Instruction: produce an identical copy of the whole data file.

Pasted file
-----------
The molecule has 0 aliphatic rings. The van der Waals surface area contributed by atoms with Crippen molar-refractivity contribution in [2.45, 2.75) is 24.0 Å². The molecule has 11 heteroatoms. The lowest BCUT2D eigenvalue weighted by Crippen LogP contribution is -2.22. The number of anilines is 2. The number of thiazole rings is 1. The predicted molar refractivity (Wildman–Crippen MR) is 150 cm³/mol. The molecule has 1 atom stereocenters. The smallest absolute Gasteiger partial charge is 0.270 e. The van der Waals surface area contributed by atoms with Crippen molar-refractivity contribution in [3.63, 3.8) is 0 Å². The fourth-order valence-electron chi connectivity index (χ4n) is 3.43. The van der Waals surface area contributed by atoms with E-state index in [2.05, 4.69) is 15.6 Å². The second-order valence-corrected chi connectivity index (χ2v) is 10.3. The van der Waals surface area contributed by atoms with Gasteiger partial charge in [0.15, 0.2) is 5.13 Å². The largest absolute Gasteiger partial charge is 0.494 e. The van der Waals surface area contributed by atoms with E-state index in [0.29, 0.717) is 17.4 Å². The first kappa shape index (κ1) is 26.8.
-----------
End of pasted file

The molecule has 0 aliphatic rings. The van der Waals surface area contributed by atoms with Crippen molar-refractivity contribution in [2.45, 2.75) is 24.0 Å². The molecule has 11 heteroatoms. The lowest BCUT2D eigenvalue weighted by Crippen LogP contribution is -2.22. The number of anilines is 2. The number of thiazole rings is 1. The predicted molar refractivity (Wildman–Crippen MR) is 150 cm³/mol. The molecule has 1 atom stereocenters. The smallest absolute Gasteiger partial charge is 0.270 e. The van der Waals surface area contributed by atoms with Crippen molar-refractivity contribution in [3.63, 3.8) is 0 Å². The fourth-order valence-electron chi connectivity index (χ4n) is 3.43. The van der Waals surface area contributed by atoms with E-state index in [2.05, 4.69) is 15.6 Å². The second-order valence-corrected chi connectivity index (χ2v) is 10.3. The van der Waals surface area contributed by atoms with Gasteiger partial charge in [0.15, 0.2) is 5.13 Å². The largest absolute Gasteiger partial charge is 0.494 e. The van der Waals surface area contributed by atoms with E-state index in [0.29, 0.717) is 17.4 Å². The first kappa shape index (κ1) is 26.8.